One approach is the “big bang”, but this is unpractical and virtually impossible. With this approach, one day you turn off all your routing protocols and turn on the controller. Yet, if something goes wrong or is not working as expected, you can create significant impact. Of course, the larger the network, the most likely at least something will go wrong. Instead, there are other approaches to use.

Another approach that is easy to execute but that still carries risk is the “segmented big bang”. This is a term I just made up, it is not a technical term. Here, you think about your network as a collection of other networks connected with each other. You will have natural gatekeepers between parts of your network, for example you may have a location with many devices that is then connected through a WAN network to other sites: the two WAN edge devices, such as provider’s routers, are great gatekeepers.

Once you segmented the network, you do a big bang in each segment, which at this point is a smaller portion and is easier to manage. This carries the exact same risks as the fully-fledged big bang, but it limits the blast radius to a part of the network only. The advantage of this approach is that configuring a controller-based network from scratch, without considering integration with traditional protocols, it is much simpler.

Controller-based networks are perfect for the datacenter
Controller-based networks are perfect for the datacenter.

Finally, the last approach is the one most companies will need to resort to. This is a phased transition, where traditional and controller-based network coexist for a while. This means you onboard your devices into your controller as they are, with their existing network configuration. The controller must be able to understand and work with that configuration: if there are complex BGP policies and route maps, the controller needs to understand them. Once you have your entire network onboarded, you can work from the controller to start to change how individual devices behave.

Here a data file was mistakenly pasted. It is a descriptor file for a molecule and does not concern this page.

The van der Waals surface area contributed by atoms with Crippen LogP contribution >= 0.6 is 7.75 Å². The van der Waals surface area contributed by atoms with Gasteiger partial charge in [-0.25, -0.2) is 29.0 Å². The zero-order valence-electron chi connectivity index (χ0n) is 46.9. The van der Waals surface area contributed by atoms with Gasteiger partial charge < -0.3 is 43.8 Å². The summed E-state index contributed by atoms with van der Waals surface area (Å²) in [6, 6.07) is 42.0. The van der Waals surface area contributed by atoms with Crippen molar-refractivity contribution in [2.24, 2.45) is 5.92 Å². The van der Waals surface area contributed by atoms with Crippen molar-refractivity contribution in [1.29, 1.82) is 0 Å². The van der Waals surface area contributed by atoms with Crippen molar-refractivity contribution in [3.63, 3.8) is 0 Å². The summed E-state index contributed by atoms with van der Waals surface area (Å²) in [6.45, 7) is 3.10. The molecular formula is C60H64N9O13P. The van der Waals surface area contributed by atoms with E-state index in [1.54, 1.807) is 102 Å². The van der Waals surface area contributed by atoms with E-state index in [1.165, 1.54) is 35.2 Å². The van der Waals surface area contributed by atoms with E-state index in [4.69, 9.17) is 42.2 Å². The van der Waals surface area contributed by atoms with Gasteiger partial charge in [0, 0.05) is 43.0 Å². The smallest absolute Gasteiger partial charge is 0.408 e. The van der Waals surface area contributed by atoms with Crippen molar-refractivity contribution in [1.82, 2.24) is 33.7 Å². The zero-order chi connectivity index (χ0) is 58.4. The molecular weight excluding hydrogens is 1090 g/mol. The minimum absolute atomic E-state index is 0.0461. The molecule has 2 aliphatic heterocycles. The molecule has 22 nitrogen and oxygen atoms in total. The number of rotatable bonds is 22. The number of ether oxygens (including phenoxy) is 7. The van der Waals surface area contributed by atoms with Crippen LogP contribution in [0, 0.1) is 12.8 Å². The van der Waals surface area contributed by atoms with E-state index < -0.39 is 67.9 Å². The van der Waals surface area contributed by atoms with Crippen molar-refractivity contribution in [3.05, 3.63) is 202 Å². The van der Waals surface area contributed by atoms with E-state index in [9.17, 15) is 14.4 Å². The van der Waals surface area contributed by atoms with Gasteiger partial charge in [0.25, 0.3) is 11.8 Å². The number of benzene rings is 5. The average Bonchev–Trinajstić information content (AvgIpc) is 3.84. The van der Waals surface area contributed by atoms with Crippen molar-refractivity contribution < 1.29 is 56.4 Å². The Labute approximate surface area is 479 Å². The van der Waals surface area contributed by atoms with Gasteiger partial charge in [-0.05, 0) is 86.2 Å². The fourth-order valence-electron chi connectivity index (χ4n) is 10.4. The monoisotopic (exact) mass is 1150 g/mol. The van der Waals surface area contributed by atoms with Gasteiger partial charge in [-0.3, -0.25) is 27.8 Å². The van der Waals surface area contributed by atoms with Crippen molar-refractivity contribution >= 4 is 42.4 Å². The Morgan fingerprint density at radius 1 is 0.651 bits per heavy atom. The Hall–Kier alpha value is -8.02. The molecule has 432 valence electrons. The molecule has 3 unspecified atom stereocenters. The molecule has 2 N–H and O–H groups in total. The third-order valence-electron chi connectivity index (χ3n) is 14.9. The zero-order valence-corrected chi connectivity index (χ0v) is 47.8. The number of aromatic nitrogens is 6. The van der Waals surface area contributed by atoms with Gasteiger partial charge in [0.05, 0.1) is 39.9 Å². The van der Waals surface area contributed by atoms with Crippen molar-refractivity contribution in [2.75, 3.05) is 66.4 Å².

Using the controller, you remove complex logic from devices piece by piece. But this time, you tell the controller to remove the complex configuration from the devices, and you are not connecting to them manually anymore.

One disadvantage of this approach is that your controller needs to support many complex features. If you want to build the controller yourself, this can be a showstopper. Instead, if you resort to commercial products such as the ones that Cisco creates (for Cisco devices), they will be expensive.

Costs of a Controller-Based Network

If you go for a controller-based network, you will be faster to deploy changes to your infrastructure, especially for a Datacenter. This benefit offsets the costs of switching to this new paradigm for most companies and in most situations. But what influences the cost of a controller-based network?

Two items influence this cost: the cost of the controller, and the cost of network devices. Ideally, you don’t want to swap all your network devices at once: you want to keep what you have, and replace them with new ones as they go end of life. But the new devices that you buy don’t need to have complex networking features, we just need the basics. Long story short, the cost of network devices will go down over time (as their software components gets smaller).

The other item, of course, is the cost of the controller. This tends to be feature-based, as traditionally hardware companies are trying to move to a more “software as a service” model. So, the fewer the features you need, the cheaper the controller will be. The same is true if you want to implement a custom controller, which is a route worth taking if your company is large enough. The more features you need to develop, the more development hours you will need to spend, and thus the cost will increase.

Controller-Based Network in Summary

In short, a controller-based network is the future of SDN. There, you have a device that acts as the master of the network, you tell it what you want the network to be and it will configure all the network devices on your behalf. Moving to this approach from a traditional network means some form of transition, and this typically involves supporting both the old routing protocols and the newer SDN model.

If you want to learn more on networking, you should start here with our full and free CCNA guide.

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Alessandro Maggio

Project manager, critical-thinker, passionate about networking & coding. I believe that time is the most precious resource we have, and that technology can help us not to waste it. I founded ICTShore.com with the same principle: I share what I learn so that you get value from it faster than I did.
Picture of Alessandro Maggio

Alessandro Maggio

Project manager, critical-thinker, passionate about networking & coding. I believe that time is the most precious resource we have, and that technology can help us not to waste it. I founded ICTShore.com with the same principle: I share what I learn so that you get value from it faster than I did.

Alessandro Maggio